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Application for judicial review of cancellation decision

In this case, we successfully acted on behalf of an NZ citizen whose visa was cancelled under s 116(1)(e) immediately after arriving in Australia (while in immigration clearance).

We lodged an application for judicial review in the Federal Circuit Court of Australia and the Minister ultimately agreed that the cancellation of our client’s visa was unlawful.

As the Minister consented to the cancellation decision being set aside, no decision was published by the court. 

FCCA - Judicial Review Decision

Moorcroft v Minister for Home Affairs [2019] FCCA 772

In this case, the Department of Home Affairs had previously purported to remove our client from Australia while she was a lawful non-citizen. When she attempted to return to Australia to resume her life, she was refused a subclass 444 visa because she had previously been removed from Australia (albeit, unlawfully). 

We argued that only a lawful removal from Australia prevents a New Zealand citizen from being granted a further subclass 444 visa. However, the Court found that even if a NZ citizen’s removal from Australia was unlawful, they would not be eligible to be granted a further subclass 444 visa.

The Federal Circuit Court’s decision is currently on appeal to the Federal Court of Australia 

Salter v Minister for Home Affairs & Anor [2019] FCCA 1298

This was an unsuccessful application for judicial review of a decision of the  the AAT to affirm an earlier decision of the Minister’s delegate to cancel the Applicant’s visa under s 116(1)(e) of the Migration Act 1958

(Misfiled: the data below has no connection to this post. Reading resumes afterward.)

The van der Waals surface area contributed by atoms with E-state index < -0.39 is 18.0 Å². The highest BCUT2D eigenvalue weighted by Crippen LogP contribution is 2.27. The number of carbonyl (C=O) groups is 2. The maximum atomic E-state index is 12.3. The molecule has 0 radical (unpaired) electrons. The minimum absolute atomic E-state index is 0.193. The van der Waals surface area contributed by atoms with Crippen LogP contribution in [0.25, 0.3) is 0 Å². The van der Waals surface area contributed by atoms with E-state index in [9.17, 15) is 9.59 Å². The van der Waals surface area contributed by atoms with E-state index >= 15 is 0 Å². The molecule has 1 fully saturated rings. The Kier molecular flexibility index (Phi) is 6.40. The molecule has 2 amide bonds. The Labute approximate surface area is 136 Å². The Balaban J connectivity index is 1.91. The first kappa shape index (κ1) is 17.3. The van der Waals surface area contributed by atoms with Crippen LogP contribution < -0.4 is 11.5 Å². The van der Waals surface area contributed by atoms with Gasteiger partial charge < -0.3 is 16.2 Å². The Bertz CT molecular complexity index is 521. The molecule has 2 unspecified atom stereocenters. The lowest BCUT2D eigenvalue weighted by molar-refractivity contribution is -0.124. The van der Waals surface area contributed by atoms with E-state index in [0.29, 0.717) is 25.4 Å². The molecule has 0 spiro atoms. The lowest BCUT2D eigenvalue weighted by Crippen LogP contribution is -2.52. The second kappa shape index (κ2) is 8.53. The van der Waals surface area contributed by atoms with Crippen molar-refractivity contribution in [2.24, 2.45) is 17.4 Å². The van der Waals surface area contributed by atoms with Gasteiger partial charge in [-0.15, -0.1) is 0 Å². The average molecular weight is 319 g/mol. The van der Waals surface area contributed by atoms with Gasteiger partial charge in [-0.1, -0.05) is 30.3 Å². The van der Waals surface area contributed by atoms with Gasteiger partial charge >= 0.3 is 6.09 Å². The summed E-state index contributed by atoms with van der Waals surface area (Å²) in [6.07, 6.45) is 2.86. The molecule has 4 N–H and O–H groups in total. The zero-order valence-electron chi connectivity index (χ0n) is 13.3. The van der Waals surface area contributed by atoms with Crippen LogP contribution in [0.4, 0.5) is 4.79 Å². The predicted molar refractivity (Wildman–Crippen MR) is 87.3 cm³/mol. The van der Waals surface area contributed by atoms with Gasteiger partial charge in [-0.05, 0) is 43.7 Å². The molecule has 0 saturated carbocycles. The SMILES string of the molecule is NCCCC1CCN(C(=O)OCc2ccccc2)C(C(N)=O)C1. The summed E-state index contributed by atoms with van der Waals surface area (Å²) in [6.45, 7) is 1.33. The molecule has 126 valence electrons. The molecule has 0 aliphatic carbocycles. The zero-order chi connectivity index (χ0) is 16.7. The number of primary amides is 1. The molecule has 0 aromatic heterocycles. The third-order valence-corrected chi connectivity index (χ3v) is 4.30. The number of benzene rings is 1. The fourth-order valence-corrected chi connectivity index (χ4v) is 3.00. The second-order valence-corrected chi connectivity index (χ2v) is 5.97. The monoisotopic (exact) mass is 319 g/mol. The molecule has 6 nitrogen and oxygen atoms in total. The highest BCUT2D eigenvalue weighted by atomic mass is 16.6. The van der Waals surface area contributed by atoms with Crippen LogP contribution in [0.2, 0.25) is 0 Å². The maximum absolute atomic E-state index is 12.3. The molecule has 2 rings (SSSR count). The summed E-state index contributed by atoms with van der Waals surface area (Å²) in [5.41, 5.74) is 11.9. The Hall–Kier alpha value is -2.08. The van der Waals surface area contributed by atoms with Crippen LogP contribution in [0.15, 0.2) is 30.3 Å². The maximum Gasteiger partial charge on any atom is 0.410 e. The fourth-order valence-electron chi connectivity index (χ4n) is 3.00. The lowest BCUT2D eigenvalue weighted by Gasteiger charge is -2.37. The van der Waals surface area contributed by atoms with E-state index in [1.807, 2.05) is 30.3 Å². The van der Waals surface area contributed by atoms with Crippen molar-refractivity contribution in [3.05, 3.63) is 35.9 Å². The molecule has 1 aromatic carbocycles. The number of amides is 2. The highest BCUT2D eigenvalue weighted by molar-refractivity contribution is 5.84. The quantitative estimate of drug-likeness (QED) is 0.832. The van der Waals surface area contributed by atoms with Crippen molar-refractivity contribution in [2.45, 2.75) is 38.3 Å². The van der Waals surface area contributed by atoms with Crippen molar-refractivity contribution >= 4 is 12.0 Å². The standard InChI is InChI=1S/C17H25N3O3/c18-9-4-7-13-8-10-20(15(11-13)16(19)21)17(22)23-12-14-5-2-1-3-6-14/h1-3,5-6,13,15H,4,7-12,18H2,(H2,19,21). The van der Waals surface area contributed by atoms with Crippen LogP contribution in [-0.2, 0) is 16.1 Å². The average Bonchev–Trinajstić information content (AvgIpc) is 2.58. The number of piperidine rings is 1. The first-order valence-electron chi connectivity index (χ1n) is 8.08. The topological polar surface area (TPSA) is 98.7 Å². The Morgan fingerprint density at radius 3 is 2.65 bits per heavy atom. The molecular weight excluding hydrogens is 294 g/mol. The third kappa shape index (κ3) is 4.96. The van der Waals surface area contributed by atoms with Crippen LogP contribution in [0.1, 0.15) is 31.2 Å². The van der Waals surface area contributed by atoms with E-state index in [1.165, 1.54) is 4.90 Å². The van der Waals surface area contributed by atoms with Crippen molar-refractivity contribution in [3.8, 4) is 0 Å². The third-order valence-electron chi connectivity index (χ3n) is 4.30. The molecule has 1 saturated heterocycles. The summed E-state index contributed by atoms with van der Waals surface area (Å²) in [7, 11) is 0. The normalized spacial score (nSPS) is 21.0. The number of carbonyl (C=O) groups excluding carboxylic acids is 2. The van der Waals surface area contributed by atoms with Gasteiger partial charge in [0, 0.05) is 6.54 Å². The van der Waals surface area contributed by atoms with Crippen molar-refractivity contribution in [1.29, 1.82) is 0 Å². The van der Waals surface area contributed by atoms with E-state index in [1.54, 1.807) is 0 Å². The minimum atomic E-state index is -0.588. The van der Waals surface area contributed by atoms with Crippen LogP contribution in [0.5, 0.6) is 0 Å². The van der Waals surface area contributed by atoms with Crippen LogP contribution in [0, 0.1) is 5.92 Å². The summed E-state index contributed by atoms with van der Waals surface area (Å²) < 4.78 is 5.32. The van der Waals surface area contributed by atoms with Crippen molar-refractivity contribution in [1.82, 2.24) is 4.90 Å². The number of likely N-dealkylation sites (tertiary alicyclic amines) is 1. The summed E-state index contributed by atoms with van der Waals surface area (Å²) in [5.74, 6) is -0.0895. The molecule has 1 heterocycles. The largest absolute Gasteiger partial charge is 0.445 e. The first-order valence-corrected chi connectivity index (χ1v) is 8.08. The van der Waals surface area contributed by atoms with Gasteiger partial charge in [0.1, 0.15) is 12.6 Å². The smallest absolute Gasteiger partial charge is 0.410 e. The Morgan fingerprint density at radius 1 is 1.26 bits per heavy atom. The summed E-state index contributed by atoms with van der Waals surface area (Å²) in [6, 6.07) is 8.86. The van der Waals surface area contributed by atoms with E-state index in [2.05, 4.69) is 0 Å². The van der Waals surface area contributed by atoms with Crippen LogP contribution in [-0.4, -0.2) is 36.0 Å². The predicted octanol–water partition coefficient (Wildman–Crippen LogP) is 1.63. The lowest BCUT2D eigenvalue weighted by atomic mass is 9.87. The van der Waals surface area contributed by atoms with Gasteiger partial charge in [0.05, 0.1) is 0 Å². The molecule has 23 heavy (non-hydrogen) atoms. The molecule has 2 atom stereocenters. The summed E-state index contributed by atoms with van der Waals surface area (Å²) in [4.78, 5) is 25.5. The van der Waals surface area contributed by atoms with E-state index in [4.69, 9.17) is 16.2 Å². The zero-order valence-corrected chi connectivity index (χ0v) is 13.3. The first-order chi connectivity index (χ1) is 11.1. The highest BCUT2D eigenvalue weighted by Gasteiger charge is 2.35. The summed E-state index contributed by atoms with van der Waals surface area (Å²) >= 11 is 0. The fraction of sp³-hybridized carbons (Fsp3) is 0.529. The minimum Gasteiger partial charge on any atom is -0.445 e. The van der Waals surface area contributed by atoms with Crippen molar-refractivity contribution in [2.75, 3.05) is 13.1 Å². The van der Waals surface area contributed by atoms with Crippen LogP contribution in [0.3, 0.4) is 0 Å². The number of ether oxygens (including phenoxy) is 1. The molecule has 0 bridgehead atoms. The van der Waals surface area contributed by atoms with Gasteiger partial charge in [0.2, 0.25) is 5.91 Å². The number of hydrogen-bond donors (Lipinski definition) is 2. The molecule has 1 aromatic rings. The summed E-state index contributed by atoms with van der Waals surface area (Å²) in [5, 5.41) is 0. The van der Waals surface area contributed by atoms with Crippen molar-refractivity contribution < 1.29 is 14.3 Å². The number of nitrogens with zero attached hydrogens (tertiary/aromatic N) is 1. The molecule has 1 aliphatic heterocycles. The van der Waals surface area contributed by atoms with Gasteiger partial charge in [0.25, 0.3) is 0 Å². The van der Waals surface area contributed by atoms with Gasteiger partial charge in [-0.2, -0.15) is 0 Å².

The central issue in the application for judicial review was whether the Tribunal failed to afford procedural fairness in reaching its decision by failing to put specific, relevant matters determinative of the application for review to the Applicant’s wife (who was called by the Tribunal as a witness) and in respect of which the Applicant’s wife would have been able to give meaningful evidence. Heavy reliance was placed on the Federal Court of Australia’s decision in Huynh v Minister for Immigration and Border Protection (2015) 232 FCR 496. 

The Federal Circuit Court’s decision was appealed to the Federal Court of Australia. 

This was a successful appeal of the Federal Circuit Court’s decision in Moocroft v Minister for Home Affairs [2019] FCCA 772

The Federal Court agreed with our submission that our client has not been previously been ‘removed’ for the purposes of the Migration Act 1958 despite having been previously unlawfully removed.

You can read more about this decision on our blog here.

Salter v Minister for Immigration... [2019] FCA 2054

This was an appeal of the Federal Circuit Court’s decision to dismiss our client’s application for judicial review. Although our client’s application was unsuccessful, Justice Logan of the Federal Court of Australia said the following (at [31]):

In these circumstances there is no error of the kind of which complaint is made in the ground of appeal by the learned primary judge. Indeed, one way of disposing of the appeal would have been to have recorded that the appeal had to be dismissed for the reasons given by the learned primary judge, but so doing would not have done justice to the argument carefully developed on Mr Salter’s part by his solicitor, Mr McComber or, for that matter, to the response to that on behalf of the Minister.